L&S: WHAT IS IT ABOUT THE VIRGIN ISLANDS THAT KEPT YOU RETURNING?
JANE: Back then, it felt like the place that time forgot. I would see Mr. Willie Ronan selling goat meat off his donkey back. He would go through the village with his donkey and a scale, and I would ask myself, “What year is this?” The men would come in at Apple Bay with their fishing boats and catch-of-the-day and blow their conch shells, and everyone would gather and buy fresh fish right off the boat.
In 1987, I started renting this house from Mrs. Christalia Leonard, which coincidentally is next to George Donovan’s house. That’s the year I met Wassie. I went to the Post Office as usual and when I was about to leave it started raining. We stayed there talking for the whole afternoon waiting for the rain to stop, and we started seeing each other for the next 25 years.
I love the pace of island life, the rhythm of life, the physical beauty of the islands and the warmth of the people and the welcoming I receive. I like that when you see someone you say good morning or good afternoon whether you know them or not. I do that now, even in Town, and people sometimes just look at me all shocked. And I like La Dolce Vita Italian Gelato. I have tried almost all the flavours.
L&S: YOU HAVE MADE A LOT OF FINE MEMORIES, WHAT WOULD BE YOUR TOP FIVE?
JANE: Oh my, top five?
I would say the very first time: when I was invited here and time spent with my friends, soaking up an island which I had never heard of, which to me is the best place on God’s green earth.
Singing with ‘Romeo and the Injectors’ is pretty up there too. People would be shocked to see this white woman with six black men singing fungi music and Harry Belafonte – Yellow Bird and Day O. It was so unlike anything that I had known. I grew up in Chicago and went to art and music camps, operas and symphonies, theatres, etc.
Wassie used to take Josh fishing and I didn’t like fishing – especially sitting in the boat while it stayed there rocking. It made me sick, so they would drop me on Little Thatch and go fishing. I would have my journal and a book, and go in and out of the water. Being on an island with a set of wild donkeys made me feel like I was on a movie set. I would be like – how great is this? Then one time, this guy came and said I can’t be there because it’s a private island. I said well that’s going to be difficult because I was dropped here by my friends who are out fishing and I can’t leave until they come and get me. So I said, “I did hear that the island was sold, but who owns it now?” And he said he couldn’t tell me, but it was someone from Suffolk in England. I said, “It’s funny, I teach art at a summer camp in north Minnesota and a lot of the counselors are from England, and I happen to be friends with Sarah Cole and her twin brother Sam Cole, who are from Suffock and they sell fish.” He was like, “You know Sarah and Sam? I just had a drink with their father at his bar called The Swan, right before I came down here. Oh well, then in that case you can stay here.” I was like, “Wow! I am on a deserted island with wild donkeys, and the one person I meet knows the one family I know in England. I am definitely on a movie set.”
Bomba used to have his full moon parties and Wassie used to pre-party the party. He would ride his horse named Daisy over to Bomba’s from early afternoon and by the end of the night he would be toasted. One night he was toasted as usual and I told him he couldn’t ride the horse because he would fall off, so he put me on the horse with no saddle, just a sponge and a bridle, and said he could race me to Carrot Bay. First he said, “I can run backwards and beat you!” So he was running backwards, and then he saw that I was really moving, so he turned around. For a while he was sort of keeping up with me, but by the time I rode over Apple Bay Hill, he was nowhere in sight. At that time you could do that because there (weren’t) a lot of cars that would spook the horse. I got to the house and tied the horse and he came trotting down five minutes later and I said, “I won.” And he said “Just barely, just barely.” That was so funny, and still is to me.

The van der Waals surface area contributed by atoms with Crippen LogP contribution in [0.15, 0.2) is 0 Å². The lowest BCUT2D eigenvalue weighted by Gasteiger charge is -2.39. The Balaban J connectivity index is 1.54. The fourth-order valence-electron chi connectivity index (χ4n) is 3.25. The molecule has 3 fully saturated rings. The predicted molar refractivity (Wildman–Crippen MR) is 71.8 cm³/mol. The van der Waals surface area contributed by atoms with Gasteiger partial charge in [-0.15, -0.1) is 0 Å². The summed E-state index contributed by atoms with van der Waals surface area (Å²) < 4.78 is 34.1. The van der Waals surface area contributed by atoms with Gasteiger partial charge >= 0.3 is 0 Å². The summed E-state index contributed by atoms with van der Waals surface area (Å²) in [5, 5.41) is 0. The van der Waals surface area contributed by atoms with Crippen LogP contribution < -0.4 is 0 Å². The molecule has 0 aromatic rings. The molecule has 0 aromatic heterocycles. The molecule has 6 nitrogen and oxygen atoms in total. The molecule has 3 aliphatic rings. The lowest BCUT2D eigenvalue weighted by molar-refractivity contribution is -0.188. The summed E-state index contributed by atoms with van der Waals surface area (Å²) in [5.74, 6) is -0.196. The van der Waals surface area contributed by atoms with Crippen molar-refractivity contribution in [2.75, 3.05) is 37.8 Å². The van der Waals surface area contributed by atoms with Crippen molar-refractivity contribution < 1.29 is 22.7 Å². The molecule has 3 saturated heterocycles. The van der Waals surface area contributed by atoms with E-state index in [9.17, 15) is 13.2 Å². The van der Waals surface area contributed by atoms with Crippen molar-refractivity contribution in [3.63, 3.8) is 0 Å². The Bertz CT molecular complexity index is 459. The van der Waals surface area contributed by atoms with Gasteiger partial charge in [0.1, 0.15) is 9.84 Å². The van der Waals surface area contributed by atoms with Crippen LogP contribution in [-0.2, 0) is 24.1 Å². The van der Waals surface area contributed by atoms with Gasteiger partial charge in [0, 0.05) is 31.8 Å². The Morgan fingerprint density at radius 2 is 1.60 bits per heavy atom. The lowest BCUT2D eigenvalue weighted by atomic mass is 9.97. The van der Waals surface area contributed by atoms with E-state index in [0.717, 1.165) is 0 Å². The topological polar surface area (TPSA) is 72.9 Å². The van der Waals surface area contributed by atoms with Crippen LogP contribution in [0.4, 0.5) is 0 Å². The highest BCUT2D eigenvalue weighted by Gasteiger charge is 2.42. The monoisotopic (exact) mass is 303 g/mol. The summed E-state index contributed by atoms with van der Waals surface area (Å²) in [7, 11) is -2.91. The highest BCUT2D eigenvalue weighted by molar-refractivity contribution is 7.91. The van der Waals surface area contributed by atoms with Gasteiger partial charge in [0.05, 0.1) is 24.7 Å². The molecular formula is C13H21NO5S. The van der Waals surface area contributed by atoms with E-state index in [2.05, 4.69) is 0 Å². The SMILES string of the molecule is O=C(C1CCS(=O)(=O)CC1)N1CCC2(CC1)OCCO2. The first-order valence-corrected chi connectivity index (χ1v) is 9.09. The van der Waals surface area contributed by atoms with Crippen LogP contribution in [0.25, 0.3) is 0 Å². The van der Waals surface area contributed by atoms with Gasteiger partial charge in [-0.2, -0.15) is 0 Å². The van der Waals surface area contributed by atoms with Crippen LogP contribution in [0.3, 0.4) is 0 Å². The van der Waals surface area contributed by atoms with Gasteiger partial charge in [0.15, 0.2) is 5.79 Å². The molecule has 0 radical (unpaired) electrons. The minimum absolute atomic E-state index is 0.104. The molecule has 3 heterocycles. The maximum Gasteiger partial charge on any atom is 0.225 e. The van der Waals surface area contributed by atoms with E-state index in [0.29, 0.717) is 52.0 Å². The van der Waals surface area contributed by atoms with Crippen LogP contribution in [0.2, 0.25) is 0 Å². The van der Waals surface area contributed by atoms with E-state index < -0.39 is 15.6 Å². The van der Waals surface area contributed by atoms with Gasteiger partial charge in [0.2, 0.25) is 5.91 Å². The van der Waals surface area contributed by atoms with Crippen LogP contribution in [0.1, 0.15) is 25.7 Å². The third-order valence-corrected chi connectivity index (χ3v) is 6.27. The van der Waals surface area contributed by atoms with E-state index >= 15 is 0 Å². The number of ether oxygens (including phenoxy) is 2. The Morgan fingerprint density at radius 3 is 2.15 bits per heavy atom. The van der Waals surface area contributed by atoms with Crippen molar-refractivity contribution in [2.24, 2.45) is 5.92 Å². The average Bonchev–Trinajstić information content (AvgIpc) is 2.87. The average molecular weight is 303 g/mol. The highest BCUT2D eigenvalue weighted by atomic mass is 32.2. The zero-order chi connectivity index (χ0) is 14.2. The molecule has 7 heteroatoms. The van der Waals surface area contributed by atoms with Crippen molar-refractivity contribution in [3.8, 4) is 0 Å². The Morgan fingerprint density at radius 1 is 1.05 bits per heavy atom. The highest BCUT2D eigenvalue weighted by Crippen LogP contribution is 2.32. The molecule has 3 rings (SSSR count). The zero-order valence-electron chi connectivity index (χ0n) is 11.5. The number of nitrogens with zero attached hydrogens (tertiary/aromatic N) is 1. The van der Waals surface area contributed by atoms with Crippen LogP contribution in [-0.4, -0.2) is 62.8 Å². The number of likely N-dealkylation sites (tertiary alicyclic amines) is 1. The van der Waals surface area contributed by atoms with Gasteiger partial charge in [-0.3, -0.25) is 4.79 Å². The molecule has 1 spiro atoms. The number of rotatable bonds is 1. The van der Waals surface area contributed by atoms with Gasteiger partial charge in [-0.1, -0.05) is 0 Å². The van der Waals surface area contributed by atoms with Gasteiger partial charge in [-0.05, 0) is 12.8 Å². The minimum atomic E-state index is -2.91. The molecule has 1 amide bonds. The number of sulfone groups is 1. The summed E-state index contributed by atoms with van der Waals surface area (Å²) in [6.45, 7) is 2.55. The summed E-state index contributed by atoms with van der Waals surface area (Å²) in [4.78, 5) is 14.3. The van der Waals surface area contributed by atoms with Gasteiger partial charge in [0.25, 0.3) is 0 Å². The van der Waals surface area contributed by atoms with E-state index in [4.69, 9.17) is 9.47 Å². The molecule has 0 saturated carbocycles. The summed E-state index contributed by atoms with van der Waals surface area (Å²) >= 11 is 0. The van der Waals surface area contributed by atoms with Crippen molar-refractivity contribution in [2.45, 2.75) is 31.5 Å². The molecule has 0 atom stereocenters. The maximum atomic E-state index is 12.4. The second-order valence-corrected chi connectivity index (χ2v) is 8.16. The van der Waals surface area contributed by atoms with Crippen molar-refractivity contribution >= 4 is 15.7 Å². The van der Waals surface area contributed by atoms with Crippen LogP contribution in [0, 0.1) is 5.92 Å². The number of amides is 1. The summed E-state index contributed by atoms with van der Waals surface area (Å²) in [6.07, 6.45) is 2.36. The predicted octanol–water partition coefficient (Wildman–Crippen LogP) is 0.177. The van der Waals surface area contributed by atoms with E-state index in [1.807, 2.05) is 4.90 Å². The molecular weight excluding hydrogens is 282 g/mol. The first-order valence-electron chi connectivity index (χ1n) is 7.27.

Every Saturday morning, I would be awakened by the singing from the Seventh-day Adventist Church which was next door and I would feel like I was in heaven. I loved listening to Salvador (Sal) Callwood in his most distinct accent and unusual, throaty voice as he gave these impassioned sermons, and I would hear the tone of his voice rise and fall. Brendalee with the choir, and the congregation singing with the guitar…it was just heavenly. After church I would come out and see everybody whose tradition it was to stay basically in the road after church. So I would socialize with them and I photographed so many of them over the years.
L&S: WERE YOU HERE IN 2017, THE YEAR OF HURRICANES IRMA AND MARIA?
JANE: I wasn’t here in September when the hurricanes came, but I was here early the following February for two months.
The day before Irma came, Josh and I were watching the weather and tracking our island to make sure that everybody that we love was okay. So I called Melcena and she said’ “Darling, I am okay. We are just putting up hurricane shutters and everything is going to be alright. God is going to watch over us.”
The next day, all communication was out and I was frantically trying to call everyone whose numbers I had, but nobody was picking up. When I started seeing reports of the devastation, it was awful…and a blue car properly parked on my front porch. I said, “That’s rude.” It completely knocked down the front railing and the front steps, the front door was open and I was told that my house is a beach. Everything inside the house was a wreck including the old black and white TV my father brought on one of his visits.
So I thought I had to do something. I started asking all my friends that I know in Chicago for money and they were so generous, including Josh. He was seeing his childhood home upended, and he too was worried about people he grew up with like Tom Pinfold, Edo, Mokel, Ronnie and Neal, and he too asked his friends for money.
So I collected thousands of dollars, and my friends were concerned about me travelling with all this cash and how I would live when I get here. I told them that the people there are living and I am going to do the same.